House lawmakers rejected a flurry of last-minute amendments before passing the FY 2016 state spending package, H.490, on a voice vote Friday evening.
Earlier, lawmakers sent the budget’s companion tax bill on its way to the Senate. H.489 raises $33.2 million through changes in the state income tax code.
Lawmakers convened in January needing to fill a $113 million gap between projected revenue and expected spending. As passed by the House, the general fund budget for FY 2016 totals $1.47 billion, a 4.8 percent increase over this year’s $1.407 billion general fund budget.
On both sides of the aisle, lawmakers were unhappy to see the elimination of state funding to a low-income home energy assistance program (LIHEAP) in the budget. Paid primarily through support from the federal government, the budget removes $6 million in state money from LIHEAP.
The House did approve an amendment to the bill offered by Rep. Susan Davis, P-West Topsham, to bolster the fund if state revenue improves. Under the amendment, the first $5 million of general fund surplus in the next year will go to LIHEAP.
Rep. Mitzi Johnson, D-South Hero, chair of the Appropriations Committee that crafted the spending plan, said that the success of the amendment confirms the commitment that the Legislature has to LIHEAP.Rep. Paul Poirier, I-Barre, offered an amendment that would restore $3 million of state funding to LIHEAP. He did not propose a source of funds for his amendment, which would have put the budget out of balance. His amendment failed, 115-24.
Although Vermont is not bound by law to pass a balanced budget, the Legislature has a strong tradition of doing so.
Poirier warned that federal support for LIHEAP benefits could wane this year with a change of party leadership in Congress.
Earlier this week, Rep. Peter Welch, D-Vt., rallied bipartisan support in Washington, D.C., to ask that Congress support $4.7 billion for LIHEAP nationwide, which would be $1.7 billion more than the amount appropriated this year.
Lawmakers in Montpelier on Friday also voted down an amendment that would have cut $40 from their current weekly pay of $679.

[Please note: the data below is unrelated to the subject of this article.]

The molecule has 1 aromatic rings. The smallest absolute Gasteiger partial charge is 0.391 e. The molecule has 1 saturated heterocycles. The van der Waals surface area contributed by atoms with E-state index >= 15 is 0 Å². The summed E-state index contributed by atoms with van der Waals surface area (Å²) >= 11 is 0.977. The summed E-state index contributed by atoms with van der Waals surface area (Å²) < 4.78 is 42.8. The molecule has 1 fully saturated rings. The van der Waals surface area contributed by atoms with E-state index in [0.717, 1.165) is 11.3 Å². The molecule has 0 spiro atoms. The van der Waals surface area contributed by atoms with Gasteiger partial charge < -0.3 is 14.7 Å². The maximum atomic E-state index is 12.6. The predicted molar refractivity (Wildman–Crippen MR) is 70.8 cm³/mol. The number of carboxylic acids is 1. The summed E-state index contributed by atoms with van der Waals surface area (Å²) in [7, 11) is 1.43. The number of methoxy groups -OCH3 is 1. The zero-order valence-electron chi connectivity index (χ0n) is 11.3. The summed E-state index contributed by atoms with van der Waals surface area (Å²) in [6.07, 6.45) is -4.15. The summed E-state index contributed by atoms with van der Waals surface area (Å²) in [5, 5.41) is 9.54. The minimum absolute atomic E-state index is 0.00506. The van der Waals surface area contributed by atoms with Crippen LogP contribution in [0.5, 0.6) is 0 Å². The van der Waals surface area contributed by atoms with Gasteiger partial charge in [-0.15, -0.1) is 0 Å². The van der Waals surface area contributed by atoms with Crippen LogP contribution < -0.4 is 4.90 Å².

Rep. Job Tate, R-Mendon, proposed an amendment that would reduce pay for legislators to $639 per week in FY 2016. Under the budget, lawmakers are slated for a raise to $690.
“I believe we need to share some of the pain,” Tate told the Appropriations Committee earlier in the day.
The amendment proved unpopular on the floor, too. A cut in pay would make it harder for low-income Vermonters “to be part of the conversation here in this building,” said Rep. Sarah Buxton, D-Tunbridge.
Tate raised a disapproving murmur from members of the House when he said, in response to the concerns of Buxton and others, “We can all absorb it.”
Tate later apologized for his comments.
Ultimately, an amendment from Rep. Oliver Olsen, I-Londonderry, was substituted for Tate’s. Olsen’s amendment, which was defeated on a voice vote, would have allowed legislators to take a voluntary cut in pay and give that to the charity of their choice.
Revenue bill passes
The House revenue bill also survived a series of Republican amendments Friday, passing on a roll call vote, 90-53.
H.489 raises $33.2 million in taxes. Partnered with a fee bill that already passed the House, the legislation provides $35 million in new revenue.
The bill changes two aspects of the state income tax. It caps itemized deductions at 2.5 times the standard deduction, which would shake out to be $15,500 for an individual or $31,000 for a couple filing jointly. It also eliminates deductions for state and local taxes from the previous year.
Several Republicans helped to usher the bill through a preliminary vote Thursday by a narrow margin, after Progressives and liberal Democrats supported an amendment to find an additional $12 million in revenue.
However, House Minority Leader Rep. Don Turner, R-Milton, made it clear that the Republican Party does not support the new revenue.
“Please, no more taxes,” Turner said in a statement on the floor after the vote Friday.
The House rejected two amendments that would have cut back on the amount of revenue raised.
One amendment, proposed by Rep. Paul Dame, R-Essex Junction, would have exempted anyone who makes less than $60,000 a year from the itemized deduction cap.
Lawmakers also rejected an amendment proposed by Rep. Janssen Willhoit, R-St. Johnsbury, to exempt charitable donations from the itemized deduction cap.
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